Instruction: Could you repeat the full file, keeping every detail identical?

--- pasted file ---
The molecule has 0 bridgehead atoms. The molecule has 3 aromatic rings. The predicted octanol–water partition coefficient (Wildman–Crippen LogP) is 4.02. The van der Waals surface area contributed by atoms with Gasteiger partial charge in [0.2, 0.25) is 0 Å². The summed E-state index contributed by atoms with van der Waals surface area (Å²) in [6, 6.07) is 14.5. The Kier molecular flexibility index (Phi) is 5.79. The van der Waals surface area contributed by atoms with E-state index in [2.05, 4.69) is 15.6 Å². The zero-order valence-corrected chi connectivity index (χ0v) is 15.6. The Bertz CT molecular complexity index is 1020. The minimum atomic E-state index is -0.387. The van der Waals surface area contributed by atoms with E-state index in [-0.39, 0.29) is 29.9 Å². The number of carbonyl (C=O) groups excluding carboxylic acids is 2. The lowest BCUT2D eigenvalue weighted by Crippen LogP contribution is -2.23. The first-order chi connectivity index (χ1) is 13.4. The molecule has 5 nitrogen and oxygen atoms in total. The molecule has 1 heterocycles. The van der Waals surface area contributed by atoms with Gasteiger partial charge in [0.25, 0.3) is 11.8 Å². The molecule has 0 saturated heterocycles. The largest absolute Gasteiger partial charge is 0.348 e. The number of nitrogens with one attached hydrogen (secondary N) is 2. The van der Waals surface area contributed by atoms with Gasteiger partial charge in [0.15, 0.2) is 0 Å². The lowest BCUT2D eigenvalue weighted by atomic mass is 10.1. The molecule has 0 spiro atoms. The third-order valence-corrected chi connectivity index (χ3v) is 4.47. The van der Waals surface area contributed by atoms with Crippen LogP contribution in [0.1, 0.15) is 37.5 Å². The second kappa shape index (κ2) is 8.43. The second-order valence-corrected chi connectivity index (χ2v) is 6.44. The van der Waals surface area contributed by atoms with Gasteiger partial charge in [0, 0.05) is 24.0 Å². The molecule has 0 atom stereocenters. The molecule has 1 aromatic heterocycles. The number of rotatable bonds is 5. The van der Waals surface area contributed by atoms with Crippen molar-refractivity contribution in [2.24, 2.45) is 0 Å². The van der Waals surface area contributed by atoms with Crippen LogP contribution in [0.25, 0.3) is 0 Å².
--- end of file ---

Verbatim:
The molecule has 0 bridgehead atoms. The molecule has 3 aromatic rings. The predicted octanol–water partition coefficient (Wildman–Crippen LogP) is 4.02. The van der Waals surface area contributed by atoms with Gasteiger partial charge in [0.2, 0.25) is 0 Å². The summed E-state index contributed by atoms with van der Waals surface area (Å²) in [6, 6.07) is 14.5. The Kier molecular flexibility index (Phi) is 5.79. The van der Waals surface area contributed by atoms with E-state index in [2.05, 4.69) is 15.6 Å². The zero-order valence-corrected chi connectivity index (χ0v) is 15.6. The Bertz CT molecular complexity index is 1020. The minimum atomic E-state index is -0.387. The van der Waals surface area contributed by atoms with E-state index in [-0.39, 0.29) is 29.9 Å². The number of carbonyl (C=O) groups excluding carboxylic acids is 2. The lowest BCUT2D eigenvalue weighted by Crippen LogP contribution is -2.23. The first-order chi connectivity index (χ1) is 13.4. The molecule has 5 nitrogen and oxygen atoms in total. The molecule has 1 heterocycles. The van der Waals surface area contributed by atoms with Gasteiger partial charge in [0.25, 0.3) is 11.8 Å². The molecule has 0 saturated heterocycles. The largest absolute Gasteiger partial charge is 0.348 e. The number of nitrogens with one attached hydrogen (secondary N) is 2. The van der Waals surface area contributed by atoms with Gasteiger partial charge in [0.15, 0.2) is 0 Å². The lowest BCUT2D eigenvalue weighted by atomic mass is 10.1. The molecule has 0 spiro atoms. The third-order valence-corrected chi connectivity index (χ3v) is 4.47. The van der Waals surface area contributed by atoms with Crippen LogP contribution in [0.1, 0.15) is 37.5 Å². The second kappa shape index (κ2) is 8.43. The second-order valence-corrected chi connectivity index (χ2v) is 6.44. The van der Waals surface area contributed by atoms with Gasteiger partial charge in [0, 0.05) is 24.0 Å². The molecule has 0 atom stereocenters. The molecule has 1 aromatic heterocycles. The number of rotatable bonds is 5. The van der Waals surface area contributed by atoms with Crippen molar-refractivity contribution in [2.24, 2.45) is 0 Å². The van der Waals surface area contributed by atoms with Crippen LogP contribution in [0.25, 0.3) is 0 Å².